In what appears to be an unprecedented move for an imaging manufacturer, QT Ultrasound is opening a chain of QTbreasthealth-branded commercial breast imaging centers, equipped with the company’s own radiation/compression/injection-free QTScan Ultrasound Breast Scanners. QTbreasthealth will start with three locations in Novato and Walnut Creek, California (both SF Bay area) and Grand Rapids, Michigan, with plans to open more centers throughout 2019 (a San Jose, CA location is coming soon). The announcement also appears to mark the QT Ultrasound Breast Scanner’s commercial launch, as it comes just days after contract manufacturer NEO Tech announced a deal to produce components for the system, suggesting that the QTbreasthealth centers will play a primary role in the QT Ultrasound system’s commercial rollout. It also appears that the QTbreasthealth centers will (at least initially) be QT Ultrasound’s main route to market, although the QTScan’s positioning as an “adjunct to mammography” suggests that these systems may eventually also find a home in independent breast imaging centers.

Another Big Partnership from RP
Radiology Partners (RP) continued its hot start to 2019, announcing a partnership with major Austin Texas-based practice, Austin Radiological Association (ARA, 113 radiologists, 20 hospitals, 17 imaging centers, #9 in RBJ’s Radiology 100). The addition comes just a day after Radiology Partners announced a deal with Las Vegas’ Desert Radiology (70 radiologists, RBJ #24) and follows RP’s notable partnership spree throughout much of 2018, expanding the PE-backed firm to about 1,200 radiologists across 18 states and 850 hospitals. The ARA partnership was apparently big enough to require a new round of funding for RP, which had financial support from Barclays and Golub Capital for the deal, after using a $234m funding round in March 2018 to support much of its 2018 partnerships. Top ten practices don’t come cheap. RP’s ongoing acquisition spree certainly has folks in the industry concerned, causing some to question the future of the private practice and others to reconsider the best career path for young radiologists, many of which don’t see “making partner” with nearly as much certainty as when they started med school.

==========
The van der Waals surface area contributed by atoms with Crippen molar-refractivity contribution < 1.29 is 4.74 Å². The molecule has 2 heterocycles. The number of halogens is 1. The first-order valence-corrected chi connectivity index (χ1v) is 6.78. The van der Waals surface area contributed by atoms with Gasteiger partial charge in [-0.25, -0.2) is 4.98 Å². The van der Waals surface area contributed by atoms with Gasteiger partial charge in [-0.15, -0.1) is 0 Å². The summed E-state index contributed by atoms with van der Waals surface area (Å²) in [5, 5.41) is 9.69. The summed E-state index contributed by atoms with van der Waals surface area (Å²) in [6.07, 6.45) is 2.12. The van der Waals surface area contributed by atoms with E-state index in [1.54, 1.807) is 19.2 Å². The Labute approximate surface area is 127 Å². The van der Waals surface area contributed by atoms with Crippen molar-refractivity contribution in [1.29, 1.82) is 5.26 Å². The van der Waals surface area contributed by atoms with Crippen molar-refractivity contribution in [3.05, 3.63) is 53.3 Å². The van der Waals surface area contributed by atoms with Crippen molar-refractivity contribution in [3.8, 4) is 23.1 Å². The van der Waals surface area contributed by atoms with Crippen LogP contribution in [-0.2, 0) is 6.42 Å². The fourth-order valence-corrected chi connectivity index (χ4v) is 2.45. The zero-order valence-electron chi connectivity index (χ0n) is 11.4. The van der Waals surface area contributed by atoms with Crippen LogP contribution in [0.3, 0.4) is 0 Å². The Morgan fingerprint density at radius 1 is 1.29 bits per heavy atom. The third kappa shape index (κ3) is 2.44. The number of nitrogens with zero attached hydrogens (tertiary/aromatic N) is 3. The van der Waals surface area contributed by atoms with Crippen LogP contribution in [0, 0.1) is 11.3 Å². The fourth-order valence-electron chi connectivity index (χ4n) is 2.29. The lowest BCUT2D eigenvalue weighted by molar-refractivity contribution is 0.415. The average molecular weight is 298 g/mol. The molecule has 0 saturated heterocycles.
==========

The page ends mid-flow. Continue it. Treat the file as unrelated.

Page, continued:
Who’s Following-up
Research from The Hospital of the University of Pennsylvania explored the societal determinants of imaging follow-ups, revealing a number of factors associated with lower follow-up rates including age (<40 and >80yrs), initial scan setting (emergency), and race (black patients). The study looked at 1513 patients who received indeterminate abdominal imaging findings in 2013/2014, finding that a surprisingly-high 36.62% of patients (554) did not return for follow-up imaging procedures within a year. Site apparently was a strong determinant, as 60% of emergency department patients did not attend their follow-ups (vs. 28% outpatient), although some would argue that this has to do with the way certain types of patients use EDs. The non-follow-up group included a disproportionate number of patients under 40 years old (13.72% of non-follow-up group vs. 9.28% of follow-up group) and patients over 80 years old (12.64% of non-follow-up group vs. 5.63% of follow-up group), as well as a higher number of black patients (36.82% of non-follow-up group vs. 28.15% of follow-up group). This study is partially supported by previous research on imaging exam no-shows, which found that no-shows were most likely to happen when the exam has a lead time over of 6 months and among patients over 60 years old (in addition to other factors like modality type and day of the week).